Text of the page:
You should begin planning for student mobility the moment you draft the proposal. Student recruitment takes time, as do the arrangements for study abroad and visas. The first year should be spent in preparation for this. The earliest you may begin to send students is upon completion of a signed memorandum. In order to give yourself time to set up curriculum exchange agreements, it might be a good idea to plan to send slightly more students in years three and four. However, you should plan to get students engaged in the program as soon as possible. This means that student recruitment and language learning should begin as soon as you get the grant.

  15. Should partnerships with other institutions be completely new for this project, or can we build upon existing ones?

    You may create new partnerships or build on existing international or domestic linkages. Projects, however, must be new; you should not simply duplicate or extend existing activities. Make sure that you indicate the added value of choosing each of the partners involved. It is important that you clearly indicate each partner's contribution to the joint project in addition to the description of the project director at each institution. You should also include descriptions of all project staff. It is the practice of the funding agencies not to fund persons in more than one project at a time. Institutions should complete one project before applying for another grant.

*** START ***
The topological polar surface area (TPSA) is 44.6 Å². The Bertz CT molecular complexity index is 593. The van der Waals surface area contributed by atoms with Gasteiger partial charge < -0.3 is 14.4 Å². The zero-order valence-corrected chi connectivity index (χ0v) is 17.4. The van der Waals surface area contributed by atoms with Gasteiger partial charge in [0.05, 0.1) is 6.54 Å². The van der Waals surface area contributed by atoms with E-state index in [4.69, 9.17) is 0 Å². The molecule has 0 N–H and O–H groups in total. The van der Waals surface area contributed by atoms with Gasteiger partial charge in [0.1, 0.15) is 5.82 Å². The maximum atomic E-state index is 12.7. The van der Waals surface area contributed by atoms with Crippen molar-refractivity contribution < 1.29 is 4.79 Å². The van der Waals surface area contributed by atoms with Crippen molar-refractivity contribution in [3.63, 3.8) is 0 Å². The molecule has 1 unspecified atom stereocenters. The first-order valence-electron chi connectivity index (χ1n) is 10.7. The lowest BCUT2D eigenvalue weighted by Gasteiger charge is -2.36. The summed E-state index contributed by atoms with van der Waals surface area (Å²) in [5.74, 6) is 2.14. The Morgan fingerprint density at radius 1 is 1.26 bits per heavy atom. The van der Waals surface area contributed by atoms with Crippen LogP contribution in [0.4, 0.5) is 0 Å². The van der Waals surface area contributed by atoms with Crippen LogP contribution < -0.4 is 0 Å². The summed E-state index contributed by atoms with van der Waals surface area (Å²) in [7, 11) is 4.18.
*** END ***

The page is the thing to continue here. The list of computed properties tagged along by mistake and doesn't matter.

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  17. Are the institutions and organizations in this program subject to the regulations in human subjects?

    No, in accordance with the Department of Education's regulations at 34 C.F.R. 97.101(b)(1) and (2), FIPSE grantees are exempt from the regulations that govern the involvement of human subjects because the projects involve activities, including evaluation, that are defined as "(1) Research conducted in established or commonly accepted educational settings, involving normal educational practices, such as: (i) research on regular and special education instructional strategies; or (ii) research on the effectiveness of or the comparison among instructional techniques, curricula, or classroom management methods. (2) Research involving the use of educational tests (cognitive, diagnostic, aptitude, achievement), survey procedures, interview procedures or observation of public behavior." Institutional applicants should ensure, however, that they comply with any institutional requirements for projects involving human subjects.

  18. What if I have other questions?

    Contact us! Refer to the listing of staff addresses and phone numbers.

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Last Modified: 11/22/2010